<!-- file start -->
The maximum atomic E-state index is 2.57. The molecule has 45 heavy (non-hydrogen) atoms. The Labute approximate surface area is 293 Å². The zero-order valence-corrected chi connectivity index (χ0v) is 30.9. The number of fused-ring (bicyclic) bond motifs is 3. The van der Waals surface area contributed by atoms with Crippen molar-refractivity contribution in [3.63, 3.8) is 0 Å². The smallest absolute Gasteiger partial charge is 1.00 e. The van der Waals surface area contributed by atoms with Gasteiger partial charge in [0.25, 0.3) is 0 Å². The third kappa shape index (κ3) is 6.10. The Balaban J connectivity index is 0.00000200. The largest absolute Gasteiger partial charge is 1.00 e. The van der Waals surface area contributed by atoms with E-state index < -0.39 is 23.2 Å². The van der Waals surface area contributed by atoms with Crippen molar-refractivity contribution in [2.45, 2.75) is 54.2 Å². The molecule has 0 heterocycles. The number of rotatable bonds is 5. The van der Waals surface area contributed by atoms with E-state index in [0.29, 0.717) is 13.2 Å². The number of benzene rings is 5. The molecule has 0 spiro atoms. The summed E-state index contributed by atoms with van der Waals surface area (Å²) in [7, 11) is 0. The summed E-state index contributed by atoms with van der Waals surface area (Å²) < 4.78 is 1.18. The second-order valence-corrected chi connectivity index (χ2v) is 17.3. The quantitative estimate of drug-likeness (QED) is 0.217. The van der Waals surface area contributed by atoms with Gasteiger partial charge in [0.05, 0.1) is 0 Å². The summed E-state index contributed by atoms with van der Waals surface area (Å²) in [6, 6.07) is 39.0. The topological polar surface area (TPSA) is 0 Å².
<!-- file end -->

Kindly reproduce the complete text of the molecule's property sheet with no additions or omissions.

The maximum atomic E-state index is 2.57. The molecule has 45 heavy (non-hydrogen) atoms. The Labute approximate surface area is 293 Å². The zero-order valence-corrected chi connectivity index (χ0v) is 30.9. The number of fused-ring (bicyclic) bond motifs is 3. The van der Waals surface area contributed by atoms with Crippen molar-refractivity contribution in [3.63, 3.8) is 0 Å². The smallest absolute Gasteiger partial charge is 1.00 e. The van der Waals surface area contributed by atoms with Gasteiger partial charge in [0.25, 0.3) is 0 Å². The third kappa shape index (κ3) is 6.10. The Balaban J connectivity index is 0.00000200. The largest absolute Gasteiger partial charge is 1.00 e. The van der Waals surface area contributed by atoms with E-state index < -0.39 is 23.2 Å². The van der Waals surface area contributed by atoms with Crippen molar-refractivity contribution in [2.45, 2.75) is 54.2 Å². The molecule has 0 heterocycles. The number of rotatable bonds is 5. The van der Waals surface area contributed by atoms with E-state index in [0.29, 0.717) is 13.2 Å². The number of benzene rings is 5. The molecule has 0 spiro atoms. The summed E-state index contributed by atoms with van der Waals surface area (Å²) in [7, 11) is 0. The summed E-state index contributed by atoms with van der Waals surface area (Å²) < 4.78 is 1.18. The second-order valence-corrected chi connectivity index (χ2v) is 17.3. The quantitative estimate of drug-likeness (QED) is 0.217. The van der Waals surface area contributed by atoms with Gasteiger partial charge in [0.05, 0.1) is 0 Å². The summed E-state index contributed by atoms with van der Waals surface area (Å²) in [6, 6.07) is 39.0. The topological polar surface area (TPSA) is 0 Å².